Lawmakers introduce bipartisan bill to end gerrymandering in NC
RALEIGH – State lawmakers on Tuesday unveiled a redistricting reform proposal to change the way North Carolina’s voting maps are drawn.
House Bill 200 would take politics out of the redistricting process. Instead of lawmakers drawing their own districts for partisan advantage, a nonpartisan legislative staff would create congressional and legislative maps completely blind of any political consideration. The bill would take effect for the 2021 redistricting cycle.
The bill’s primary sponsors are Reps. Jon Hardister (R-Guilford), Jonathan Jordan (R-Ashe, Watauga), Chuck McGrady (R-Henderson) and Sarah Stevens (R-Surry, Wilkes).
“This bill will reduce the influence of partisan politics in the redistricting process,” Hardister said. “It will strengthen public confidence in our system of government.”
Under North Carolina’s longstanding system, whichever party controls the legislature also controls redistricting. For decades, the result has been voting maps that heavily favor one party or the other and reduce competition at the ballot box.
Since 1992, nearly half of all legislative races have had only one candidate on the ballot. And just 1 in 10 of last year’s legislative races were competitive. The other 90 percent were decided by double-digit margins.
“Independent redistricting puts North Carolina citizens ahead of party politics,” Jordan said. “This proposal will ensure that our voting maps are drawn in a fair and impartial way that accurately reflects our state’s population.”
The bill would require nonpartisan legislative staff to follow strict guidelines when drawing voting districts, without any input from legislators. The maps would in turn be sent to the full legislature for an up or down vote. The plan is patterned after the impartial redistricting process used successfully by Iowa since 1980.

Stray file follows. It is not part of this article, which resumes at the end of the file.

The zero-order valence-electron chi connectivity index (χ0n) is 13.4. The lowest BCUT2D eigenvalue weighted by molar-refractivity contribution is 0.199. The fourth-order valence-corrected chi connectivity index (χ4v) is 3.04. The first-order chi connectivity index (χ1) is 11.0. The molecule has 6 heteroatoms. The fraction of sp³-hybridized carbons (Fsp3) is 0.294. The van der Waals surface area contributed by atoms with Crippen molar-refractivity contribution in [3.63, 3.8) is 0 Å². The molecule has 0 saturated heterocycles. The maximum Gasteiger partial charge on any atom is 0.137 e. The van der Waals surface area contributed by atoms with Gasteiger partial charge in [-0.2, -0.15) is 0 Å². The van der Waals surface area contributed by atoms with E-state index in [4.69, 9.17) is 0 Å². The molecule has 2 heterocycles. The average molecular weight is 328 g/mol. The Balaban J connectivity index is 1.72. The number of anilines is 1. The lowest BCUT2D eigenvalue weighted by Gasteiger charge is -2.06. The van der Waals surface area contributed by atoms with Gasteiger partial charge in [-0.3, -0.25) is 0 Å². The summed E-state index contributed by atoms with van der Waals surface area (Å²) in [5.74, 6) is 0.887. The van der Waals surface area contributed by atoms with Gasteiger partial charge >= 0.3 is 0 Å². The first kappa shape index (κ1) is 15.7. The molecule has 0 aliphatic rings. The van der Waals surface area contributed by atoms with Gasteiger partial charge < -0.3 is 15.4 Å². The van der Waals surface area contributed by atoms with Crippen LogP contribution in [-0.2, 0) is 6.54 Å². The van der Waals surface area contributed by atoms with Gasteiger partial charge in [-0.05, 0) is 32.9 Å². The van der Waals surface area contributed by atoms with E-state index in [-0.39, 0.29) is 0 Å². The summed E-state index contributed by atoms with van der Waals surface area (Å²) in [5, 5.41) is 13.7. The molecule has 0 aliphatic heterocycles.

McGrady noted that Republicans had long called for redistricting reform during the years when they were in the legislative minority.
“Supporting redistricting reform was right when we were in the minority, and it’s still right now,” McGrady said. “We are here to serve the people of North Carolina and we must make sure they can have full confidence in the integrity and fairness of our elections.”
A majority of North Carolinians support independent redistricting, as shown by a January survey from Public Policy Polling that found 59 percent of voters in favor of making the map-drawing process nonpartisan, with just 15 percent opposed to reforming the current system.
“This legislation protects the right of North Carolina voters to choose their representatives, instead of politicians handpicking their voters,” Stevens said. “It’s a common-sense reform that has broad support among citizens across our state.”
A similar proposal was approved by the NC House with bipartisan support in 2011, but did not receive a vote in the NC Senate. It was re-introduced in 2013, and again 2015, but the bill stalled in committee in both instances.
Jane Pinsky, director of the nonpartisan NC Coalition for Lobbying & Government Reform, said the time may have arrived for reform to gain traction.
“North Carolinians are tired of the endless controversy around redistricting and they are saying ‘enough is enough.’ It’s time to finally end gerrymandering,” Pinsky said.
Bob Phillips, director of the nonpartisan Common Cause North Carolina, echoed that sentiment.
“Gerrymandering undermines the fundamental principle of American democracy by depriving voters of a choice in who represents them,” Phillips said. “This bill is a big step forward in respecting the will of North Carolina citizens.”
Over 240 civic leaders across North Carolina have signed a petition calling on the legislature to pass independent redistricting reform. A dozen towns and cities across the state have passed resolutions in support of independent redistricting. And more than 100 North Carolina business leaders have launched a coalition calling for an end to gerrymandering.